Before answering the question of the cost of not prototyping let's understand why you should prototype. The prototyping that I am talking about is FPGA prototyping of SoC and ASIC designs before committing the designs to production.
The main advantages of prototyping are:
- Finding errors that aver virtually impossible to find with simulation and emulation techniques.
- Early software development on a prototype of the target system
- Being able to debug the design in the real environment
There are two graphs that point out the advantages of FPGA prototyping. The first is the famous International Business Strategies graph that software is not only the most expensive but the fastest growing SoC development cost. Impacting this cost is important in reducing the overall SoC development cost.
The second graph shows the comparison between the effective clock speeds of the different verification technologies.
A couple of things jump out at me. One is that obvious is that simulation is way too slow to verify system level problems. There is just not enough time to look for all of the system corner cases of 1 GHz system running at 40 Hz (25,000 times slower). Simulating 4 hours of systems operation would take 11.4 years, clearly not practical. Prototyping can run close to actual system speeds so that real system problems can be discovered and eliminated.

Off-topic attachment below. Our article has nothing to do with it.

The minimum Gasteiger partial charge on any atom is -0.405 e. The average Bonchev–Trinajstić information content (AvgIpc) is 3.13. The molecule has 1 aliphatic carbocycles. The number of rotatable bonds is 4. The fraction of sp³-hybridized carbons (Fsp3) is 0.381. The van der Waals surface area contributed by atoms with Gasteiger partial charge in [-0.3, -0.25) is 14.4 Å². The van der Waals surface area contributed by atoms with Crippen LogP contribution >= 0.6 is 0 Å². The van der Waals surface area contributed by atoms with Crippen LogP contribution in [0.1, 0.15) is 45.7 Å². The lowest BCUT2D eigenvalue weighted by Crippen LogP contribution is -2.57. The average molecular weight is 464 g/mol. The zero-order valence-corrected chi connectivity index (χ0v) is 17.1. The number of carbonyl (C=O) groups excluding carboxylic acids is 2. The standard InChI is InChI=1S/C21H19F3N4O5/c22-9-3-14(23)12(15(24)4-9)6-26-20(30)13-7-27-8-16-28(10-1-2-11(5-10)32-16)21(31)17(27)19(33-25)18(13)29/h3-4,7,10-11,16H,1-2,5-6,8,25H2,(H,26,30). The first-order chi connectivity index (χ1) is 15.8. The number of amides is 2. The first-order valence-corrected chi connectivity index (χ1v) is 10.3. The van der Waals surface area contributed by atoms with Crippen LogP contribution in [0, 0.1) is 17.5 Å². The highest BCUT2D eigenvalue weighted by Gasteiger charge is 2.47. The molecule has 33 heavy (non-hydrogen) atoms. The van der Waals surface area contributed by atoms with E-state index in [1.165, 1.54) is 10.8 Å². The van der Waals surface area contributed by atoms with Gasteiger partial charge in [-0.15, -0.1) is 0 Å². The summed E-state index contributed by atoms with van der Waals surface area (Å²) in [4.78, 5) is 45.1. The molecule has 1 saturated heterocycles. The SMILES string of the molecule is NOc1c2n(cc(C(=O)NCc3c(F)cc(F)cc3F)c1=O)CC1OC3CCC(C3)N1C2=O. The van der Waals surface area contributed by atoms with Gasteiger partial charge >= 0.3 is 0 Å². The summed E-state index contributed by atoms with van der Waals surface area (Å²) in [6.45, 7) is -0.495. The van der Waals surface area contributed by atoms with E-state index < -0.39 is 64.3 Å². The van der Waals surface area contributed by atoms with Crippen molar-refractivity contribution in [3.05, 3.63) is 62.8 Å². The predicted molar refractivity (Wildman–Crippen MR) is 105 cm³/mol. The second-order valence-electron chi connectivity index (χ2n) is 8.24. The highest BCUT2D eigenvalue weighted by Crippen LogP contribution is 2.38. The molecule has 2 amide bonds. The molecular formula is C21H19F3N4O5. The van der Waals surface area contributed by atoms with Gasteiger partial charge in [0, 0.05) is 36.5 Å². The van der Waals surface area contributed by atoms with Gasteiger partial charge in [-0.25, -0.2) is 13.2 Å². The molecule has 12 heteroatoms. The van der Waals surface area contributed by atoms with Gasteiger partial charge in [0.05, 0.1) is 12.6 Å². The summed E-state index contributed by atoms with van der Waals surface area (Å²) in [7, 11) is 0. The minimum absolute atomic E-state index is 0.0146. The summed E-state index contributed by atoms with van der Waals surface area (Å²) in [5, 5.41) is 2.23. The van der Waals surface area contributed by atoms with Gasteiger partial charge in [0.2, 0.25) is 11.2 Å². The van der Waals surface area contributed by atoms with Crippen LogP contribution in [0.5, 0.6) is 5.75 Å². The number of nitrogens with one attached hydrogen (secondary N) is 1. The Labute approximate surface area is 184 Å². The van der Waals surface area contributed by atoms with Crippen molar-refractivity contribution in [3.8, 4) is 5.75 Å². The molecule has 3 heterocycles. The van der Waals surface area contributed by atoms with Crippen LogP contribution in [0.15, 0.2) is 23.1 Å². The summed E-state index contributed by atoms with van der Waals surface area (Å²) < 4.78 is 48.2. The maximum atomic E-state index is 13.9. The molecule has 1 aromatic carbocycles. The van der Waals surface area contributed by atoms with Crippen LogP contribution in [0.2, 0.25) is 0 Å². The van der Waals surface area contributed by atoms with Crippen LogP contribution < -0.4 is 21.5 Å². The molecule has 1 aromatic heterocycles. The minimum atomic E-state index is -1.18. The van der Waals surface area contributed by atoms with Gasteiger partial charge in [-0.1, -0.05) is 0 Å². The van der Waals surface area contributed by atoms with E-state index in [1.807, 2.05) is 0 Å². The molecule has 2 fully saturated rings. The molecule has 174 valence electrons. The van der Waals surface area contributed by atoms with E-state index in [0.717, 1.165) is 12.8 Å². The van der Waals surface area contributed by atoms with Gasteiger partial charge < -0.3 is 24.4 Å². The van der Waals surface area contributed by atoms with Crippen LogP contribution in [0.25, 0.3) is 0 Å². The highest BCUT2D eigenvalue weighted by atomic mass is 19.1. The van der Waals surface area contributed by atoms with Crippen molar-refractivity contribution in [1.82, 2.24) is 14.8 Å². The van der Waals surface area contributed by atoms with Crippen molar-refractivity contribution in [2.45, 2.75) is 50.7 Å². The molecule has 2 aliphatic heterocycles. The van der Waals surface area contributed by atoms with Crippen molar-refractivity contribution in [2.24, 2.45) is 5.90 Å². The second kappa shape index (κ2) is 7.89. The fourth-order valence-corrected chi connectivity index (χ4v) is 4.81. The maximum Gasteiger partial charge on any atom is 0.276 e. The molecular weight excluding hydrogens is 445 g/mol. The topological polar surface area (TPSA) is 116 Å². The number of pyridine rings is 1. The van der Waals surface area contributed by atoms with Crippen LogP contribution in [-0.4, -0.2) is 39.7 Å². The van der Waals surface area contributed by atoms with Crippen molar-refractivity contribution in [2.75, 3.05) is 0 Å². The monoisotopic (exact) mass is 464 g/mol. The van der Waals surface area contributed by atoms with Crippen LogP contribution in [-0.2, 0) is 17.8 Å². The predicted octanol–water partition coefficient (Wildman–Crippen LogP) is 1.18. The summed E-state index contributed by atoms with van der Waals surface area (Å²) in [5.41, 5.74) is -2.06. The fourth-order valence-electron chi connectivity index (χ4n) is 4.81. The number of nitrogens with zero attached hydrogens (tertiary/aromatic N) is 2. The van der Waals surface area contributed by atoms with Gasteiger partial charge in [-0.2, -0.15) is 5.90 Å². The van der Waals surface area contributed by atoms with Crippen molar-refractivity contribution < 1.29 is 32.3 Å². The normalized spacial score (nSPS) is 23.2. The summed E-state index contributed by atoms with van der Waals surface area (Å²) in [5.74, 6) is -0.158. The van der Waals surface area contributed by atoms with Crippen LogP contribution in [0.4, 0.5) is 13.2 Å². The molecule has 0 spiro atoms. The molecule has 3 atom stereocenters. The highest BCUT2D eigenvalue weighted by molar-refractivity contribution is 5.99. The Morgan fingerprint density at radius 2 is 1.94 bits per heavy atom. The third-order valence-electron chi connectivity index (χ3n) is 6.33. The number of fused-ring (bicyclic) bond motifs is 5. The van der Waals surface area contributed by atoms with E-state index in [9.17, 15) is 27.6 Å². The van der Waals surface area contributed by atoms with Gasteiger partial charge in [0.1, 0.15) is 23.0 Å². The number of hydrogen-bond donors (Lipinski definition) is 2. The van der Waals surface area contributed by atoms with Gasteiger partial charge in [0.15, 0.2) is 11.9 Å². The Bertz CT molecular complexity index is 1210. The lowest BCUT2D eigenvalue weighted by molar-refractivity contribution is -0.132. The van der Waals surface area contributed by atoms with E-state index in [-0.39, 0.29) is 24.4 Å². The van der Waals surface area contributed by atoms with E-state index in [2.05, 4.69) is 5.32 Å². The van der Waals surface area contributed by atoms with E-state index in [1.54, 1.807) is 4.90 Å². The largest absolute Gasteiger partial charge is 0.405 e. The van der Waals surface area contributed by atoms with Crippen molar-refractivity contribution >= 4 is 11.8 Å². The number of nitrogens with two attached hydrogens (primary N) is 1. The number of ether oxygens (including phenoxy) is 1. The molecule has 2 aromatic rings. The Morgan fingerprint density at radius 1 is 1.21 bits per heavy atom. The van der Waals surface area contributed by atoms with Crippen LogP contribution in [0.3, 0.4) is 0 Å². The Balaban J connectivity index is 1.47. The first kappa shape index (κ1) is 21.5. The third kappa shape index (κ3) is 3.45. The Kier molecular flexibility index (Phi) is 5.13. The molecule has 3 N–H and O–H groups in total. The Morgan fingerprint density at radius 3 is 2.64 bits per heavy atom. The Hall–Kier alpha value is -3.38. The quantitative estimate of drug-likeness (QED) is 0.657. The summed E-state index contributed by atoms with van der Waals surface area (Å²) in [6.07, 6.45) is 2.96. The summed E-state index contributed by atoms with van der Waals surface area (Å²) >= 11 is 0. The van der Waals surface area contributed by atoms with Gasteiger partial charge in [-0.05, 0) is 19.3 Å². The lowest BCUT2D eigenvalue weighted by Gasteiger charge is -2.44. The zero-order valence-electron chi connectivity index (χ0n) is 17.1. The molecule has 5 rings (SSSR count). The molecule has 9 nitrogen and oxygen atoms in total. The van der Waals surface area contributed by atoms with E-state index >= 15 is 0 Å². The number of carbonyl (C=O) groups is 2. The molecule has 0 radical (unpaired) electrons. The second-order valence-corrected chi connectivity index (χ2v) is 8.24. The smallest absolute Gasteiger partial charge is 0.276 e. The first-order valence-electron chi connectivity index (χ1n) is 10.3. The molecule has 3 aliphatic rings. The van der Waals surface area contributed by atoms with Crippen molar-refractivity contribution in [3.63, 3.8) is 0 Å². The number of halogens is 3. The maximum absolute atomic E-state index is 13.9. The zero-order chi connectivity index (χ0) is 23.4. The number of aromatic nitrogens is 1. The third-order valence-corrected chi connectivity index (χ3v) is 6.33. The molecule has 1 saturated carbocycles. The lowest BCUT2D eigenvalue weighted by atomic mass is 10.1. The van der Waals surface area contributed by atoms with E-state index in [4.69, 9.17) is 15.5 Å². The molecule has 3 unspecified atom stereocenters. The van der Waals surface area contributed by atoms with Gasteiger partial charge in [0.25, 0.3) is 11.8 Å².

We often think about FPGA prototyping as a hardware development tool. It is that, but the big payback is in software development. Since software development is the fastest growing and most expensive SoC development expense, savings here are important. Being able to write your drivers and software on the target platform is far more efficient than using a computer model. The developer has virtually instant feedback if the software is working correctly. Also, software development can start as soon as the prototype is stable, often shaving months off of a SoC development schedule.
The Cost of Not Prototyping
Now, let's answer the initial question: what is the cost of not prototyping. To me the obvious cost is not being able to do an adequate system level test before the chips are back from the foundry. Finding an error at this point is incredibly costly. It could be the difference between the success or failure of a project.
Time to market is everything in this fast moving electronics market. Getting to market early because you were able to start developing your software a couple of months earlier in the much more efficient target environment can also be the difference between the success or failure of a project.
An often overlooked benefit of prototyping is that the marketing people can give the prototypes to the perspective customers to validate that the feature set meets the market requirements. A working prototype is far more powerful than a well written datasheet in conveying the actual product functionality.
So I would sum up that the costs of not prototyping are:
- Inadequate debug resulting in product introduction delays or even completely missing the market
- Getting to market with the wrong functionality
- Getting to market late because of not getting an early start on the software development.